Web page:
That's how a lot of makers have been designing them these days; to bypass the switchblade/spring assist/gravity knife bans. I have heard that the buck one is cool but I haven't felt it yet. The SOG trident is a cool design; I own one but after repeated utility use I don't feel that it is sturdy enough. For smaller executive type blades, the Ken Onion Kershaw designs are nice. My favorite, however, are the Darrell Ralph designs by Camillus. I have the Heat. The price is right, yet it is sturdy as hell compared to most assists that I have seen.

    There are a few more to list, but all of the examples above bypass the legal bans here in Michigan; I imagine that it might be the same in other states as well.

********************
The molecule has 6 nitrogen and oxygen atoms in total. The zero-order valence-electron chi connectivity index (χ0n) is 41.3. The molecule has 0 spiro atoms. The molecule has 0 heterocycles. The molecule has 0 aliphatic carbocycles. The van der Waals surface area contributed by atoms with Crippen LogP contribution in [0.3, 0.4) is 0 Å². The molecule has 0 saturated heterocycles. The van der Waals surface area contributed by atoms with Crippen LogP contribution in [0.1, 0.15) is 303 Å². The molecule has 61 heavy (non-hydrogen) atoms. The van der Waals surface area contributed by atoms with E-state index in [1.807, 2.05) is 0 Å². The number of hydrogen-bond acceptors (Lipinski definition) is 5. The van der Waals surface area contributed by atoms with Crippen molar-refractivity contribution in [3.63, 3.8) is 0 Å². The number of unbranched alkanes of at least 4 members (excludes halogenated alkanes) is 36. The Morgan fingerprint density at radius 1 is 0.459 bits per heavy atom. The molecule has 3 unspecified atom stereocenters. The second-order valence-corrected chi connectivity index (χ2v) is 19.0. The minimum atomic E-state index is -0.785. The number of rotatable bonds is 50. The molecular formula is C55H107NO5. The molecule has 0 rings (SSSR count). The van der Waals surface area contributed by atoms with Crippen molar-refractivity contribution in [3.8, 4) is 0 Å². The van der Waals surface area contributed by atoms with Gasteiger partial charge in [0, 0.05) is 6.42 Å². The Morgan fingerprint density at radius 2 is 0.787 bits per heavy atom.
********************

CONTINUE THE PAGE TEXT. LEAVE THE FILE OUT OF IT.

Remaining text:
I just hope that legeslatures don't catch on anytime soon...

    Paul
     
  10. arnisador

    arnisador Active Member

    My Sirus arrived Monday. I've only played with it a little fo far though. I'll try to post a review after more experimentation.
     
  11. arnisador

    arnisador Active Member

  12. arnisador

    arnisador Active Member

    Here is a page on spring-assisted CRKT knives that need only be opened 30 degrees manually:
    http://crkt.com/outburst.html

     
  13. James

    James Crescent City Eskrima

    I can reliably open my waved Spyderco Enduras. I have them set up for reverse grip because I have found that they are more reliable in that mode. I fit doesn't open, you can catch the wave on the corner of your pocket and open them that way. Ziptie method is not reliable at all. It will work, but not all the time. I "self waved" my old Endura with a dremel and it works like a charm. You definitely have to practice opening them - including having someone push and pull you and try to foul your draw. It works and is reliable, but just like anything else, it's not 100 % and you need to practice.